Have you ever wondered what is the difference between a Roth IRA and a Traditional IRA? You would not have been the first person to ask. They can both be effective tools for helping people save money for retirement, but they do have different characteristics. One plan is better for people that are looking to lower their taxable base now and the other is better for people that are looking to lower their taxable base later. Let’s take a look at the difference between Roth IRA’s and Traditional IRA’s.
Traditional IRA’s are tax deferred plans that allow you to make contributions from your pretax income. This has the effect of lowering your taxable income and allowing you to gain tax free growth. Traditional IRA account holders pay less in taxes today based on the hope of taxes being at a much lower rate in the future.
In order to qualify for a Traditional IRA, you have to meet two criteria. First, you must be under the age of 70 ½. Secondly, you must have some documented form of compensation. Contributions are maxed at $5,000 for anyone under the age of 50 or $6,000 for anybody 50 and over.
Since Traditional IRA account holders do not pay taxes on their contributions, they do have to pay taxes on their withdrawals. Account holders are required to start taking minimum distributions on their funds by the age of 70 ½. All withdrawals are subject to the income tax rates of the time they are taken out.
Roth IRA’s are tax advantaged plans in which you forego a tax deduction today in order to withdraw your money tax free down the road. All contributions are made from after tax income. In general, Roth IRA account holders prefer to pay their taxes today since they believe that tax rates will be higher in the future.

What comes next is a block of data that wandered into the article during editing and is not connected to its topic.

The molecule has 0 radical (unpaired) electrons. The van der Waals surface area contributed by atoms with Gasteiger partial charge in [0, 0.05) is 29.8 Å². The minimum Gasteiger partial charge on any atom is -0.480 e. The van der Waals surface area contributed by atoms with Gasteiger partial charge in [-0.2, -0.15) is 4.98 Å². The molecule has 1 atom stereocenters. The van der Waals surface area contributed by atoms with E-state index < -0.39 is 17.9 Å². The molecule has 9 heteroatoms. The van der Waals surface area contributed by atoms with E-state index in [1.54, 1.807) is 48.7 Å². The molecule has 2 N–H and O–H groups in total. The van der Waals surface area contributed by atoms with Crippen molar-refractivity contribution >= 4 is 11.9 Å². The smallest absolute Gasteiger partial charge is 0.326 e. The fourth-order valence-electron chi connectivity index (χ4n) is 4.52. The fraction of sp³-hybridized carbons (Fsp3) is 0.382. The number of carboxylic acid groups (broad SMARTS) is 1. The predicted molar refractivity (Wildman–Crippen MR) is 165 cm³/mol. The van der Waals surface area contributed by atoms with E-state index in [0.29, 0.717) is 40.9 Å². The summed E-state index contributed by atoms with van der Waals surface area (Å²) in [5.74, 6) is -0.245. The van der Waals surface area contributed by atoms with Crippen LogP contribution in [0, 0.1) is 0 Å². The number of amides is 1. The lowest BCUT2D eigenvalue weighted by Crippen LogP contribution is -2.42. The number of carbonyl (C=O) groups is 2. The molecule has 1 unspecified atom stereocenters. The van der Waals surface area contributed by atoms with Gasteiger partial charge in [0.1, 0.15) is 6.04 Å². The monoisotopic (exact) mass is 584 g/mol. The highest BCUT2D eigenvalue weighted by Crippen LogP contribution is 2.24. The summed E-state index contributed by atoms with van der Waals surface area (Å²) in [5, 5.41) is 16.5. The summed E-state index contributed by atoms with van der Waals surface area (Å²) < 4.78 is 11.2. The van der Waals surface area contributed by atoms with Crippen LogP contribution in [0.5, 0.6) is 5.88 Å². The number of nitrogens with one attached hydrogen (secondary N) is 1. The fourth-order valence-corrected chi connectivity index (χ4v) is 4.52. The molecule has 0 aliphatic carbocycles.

In order to participate in a Roth IRA, you just need to have some documented form of compensation. This can be in the form of wages, tips, or even alimony. Just like with a Traditional IRA, you can contribute up to $5,000 a year if you are below the age of 50 or $6,000 annually if you are older than 50.
Main Difference between Roth IRA and Traditional IRA
One big difference between Roth IRA’s and Traditional IRA’s are that all earnings and contributions taken after the age of 59 ½ are income tax free with a Roth IRA.
Also, with a Roth IRA, you can take out your own contributions penalty-free at any time. For example, if you contributed $5,000 a year for 3 years and had $16,500 total when a big emergency hit, you could withdraw up to $15,000 penalty-free. The trick is that you can’t pay yourself back though after making an early withdrawal.
Finally, there are no required distributions for Roth IRA’s.
I personally contribute to my 401(k) and a Roth IRA. In fact, my husband fully funds a Roth IRA too. We figure that diversity is a good thing in most aspects of life – especially when saving for retirement.
Do you contribute to a Traditional IRA or a Roth IRA? What do you think about them?
Crystal Stemberger uses Budgeting in the Fun Stuff to write about finding the balance between paying your bills, saving for your future, and budgeting in the fun stuff along the way.